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Law Gazette article argues that EA should be updated to include gender identity not gender reassignment

(18 Posts)
stumbledin Tue 18-Feb-20 00:23:03

If the protected characteristic of ‘gender reassignment’ was amended to ‘gender identity’, this would incorporate the broader spectrum of the trans and non-binary communities. Under Jersey law, the protected characteristic of ‘sex’ specifically includes the intersex community. The act should be amended to include people born with intersex characteristics.

www.lawgazette.co.uk/commentary-and-opinion/a-decade-of-the-equality-act-2010/5103088.article

OP’s posts: |
midgebabe Tue 18-Feb-20 07:30:26

Personally, I don't mind if there is a protected characteristic of gender identity per se. Although i would like an evidence based approach.

It's just when it's conflated as sex , or when the protected characteristic of sex must give way to that identity that I get a tad riled.

nauticant Tue 18-Feb-20 08:45:44

If you look at the current protected characteristics, they are:
age;
disability;
gender reassignment;
marriage and civil partnership;
pregnancy and maternity;
race;
religion or belief;
sex;
sexual orientation.

Despite how things started, for example a transsexual undergoing medical transition, gender reassignment now stands out in its vagueness. But compared to gender identity it is an exercise in clarity.

Gender identity is about how someone perceives themselves. Which can vary from day to day, if not from hour to hour. I'd expect it to be a nightmare in terms of policing by the genderists. I mean, look how many of them carry on in general?

DickKerrLadies Tue 18-Feb-20 08:50:26

I think that the EA should be enforced correctly before we start making changes to it. We should perhaps stop charities misrepresenting it too.

NonnyMouse1337 Tue 18-Feb-20 08:52:56

I think that the EA should be enforced correctly before we start making changes to it. We should perhaps stop charities misrepresenting it too.

Exactly.

Mumsnut Tue 18-Feb-20 09:49:10

I Am More and more convinced that this creeping encroachment will only be halted by women en masse announcing at work , at play, ANYWHERE , that they identify as male some days and will use men’s facilities. And then doing so.

Barracker Tue 18-Feb-20 10:08:22

This step would be enacted specifically so that it could be argued that sex should be removed entirely.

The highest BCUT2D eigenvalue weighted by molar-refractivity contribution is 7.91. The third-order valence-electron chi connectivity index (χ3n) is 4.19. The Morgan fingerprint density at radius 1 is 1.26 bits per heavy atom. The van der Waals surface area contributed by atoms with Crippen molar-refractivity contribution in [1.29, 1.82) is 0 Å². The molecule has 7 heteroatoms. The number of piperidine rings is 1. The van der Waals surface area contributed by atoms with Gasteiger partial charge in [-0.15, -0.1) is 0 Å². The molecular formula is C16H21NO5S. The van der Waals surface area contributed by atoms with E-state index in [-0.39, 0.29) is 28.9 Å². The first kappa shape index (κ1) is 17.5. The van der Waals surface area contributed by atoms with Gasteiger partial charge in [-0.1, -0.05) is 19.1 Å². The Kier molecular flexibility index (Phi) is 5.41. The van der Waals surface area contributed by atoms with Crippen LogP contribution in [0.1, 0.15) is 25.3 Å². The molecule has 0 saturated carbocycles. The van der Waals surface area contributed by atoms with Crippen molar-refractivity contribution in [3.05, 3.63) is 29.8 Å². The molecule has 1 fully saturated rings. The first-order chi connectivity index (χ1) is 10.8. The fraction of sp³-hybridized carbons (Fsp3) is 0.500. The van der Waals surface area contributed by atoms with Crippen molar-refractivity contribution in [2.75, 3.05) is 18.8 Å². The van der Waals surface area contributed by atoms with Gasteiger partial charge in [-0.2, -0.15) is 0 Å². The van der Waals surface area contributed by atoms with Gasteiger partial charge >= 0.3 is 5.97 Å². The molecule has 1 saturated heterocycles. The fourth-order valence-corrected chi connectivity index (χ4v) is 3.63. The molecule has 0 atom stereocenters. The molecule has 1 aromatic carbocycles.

This is straight out of the TRA playbook.

First, write into law that everyone has a 'gender identity'. It's compulsory.
Second, have the law recognise that 'female' 'girl' and 'woman' are primarily gender identities, rather than terms to recognise sex.
Third, argue that sex is now a redundant, exclusionary term, and we don't need it as a protected characteristic any more. Don't worry, all females are perfectly adequately covered under gender identity.
Fourth, now that actual females are legally indistinguishable from actual males in absolutely every conceivable circumstance, the law is set to more fiercely punish any woman who asserts she is not the same as any other woman.
Also, those people who have NO gender identity on account of they know it doesn't exist, are utterly stripped of any protection under the law and are non-women.

Now, about that exclusionary language in the maternity & pregnancy characteristic...

JellySlice Tue 18-Feb-20 10:17:25

Surely gender identity would be easier to recognise and manage than gender reassignment?

Gender R is incredibly vague - the person doesn't actually need to do or be anything for this 'characteristic' to be comme something everyone has to respect and defend, regardless of whether others are aware of it or believe it exists. Whereas Gender I is so much clearer to define: anything that transgresses gender norms or gender stereotypes for the sex of that person.

With Gender I as the protected characteristic, a man who wears a dress or calls himself Jane, for example, may not be discriminated against for not fitting the expected norms for men. He remains a man, has no claim to women's spaces, but may not be excluded from men's spaces. Similarly, a hirsute woman may not be discriminated against for not fitting the expected norms for women. She remains a woman, has no claim to men's spaces, but may not be excluded from women's spaces.

Strangerthantruth Tue 18-Feb-20 10:28:06

Yet another load of rubbish.

PronounssheRa Tue 18-Feb-20 10:33:39

Gender identity is even more vague than reassignment, it's like including personality as a protected characteristic.

Plus everything Barracker said. It's a precursor to removing sex as a protected characteristic.

jeaux90 Tue 18-Feb-20 11:13:12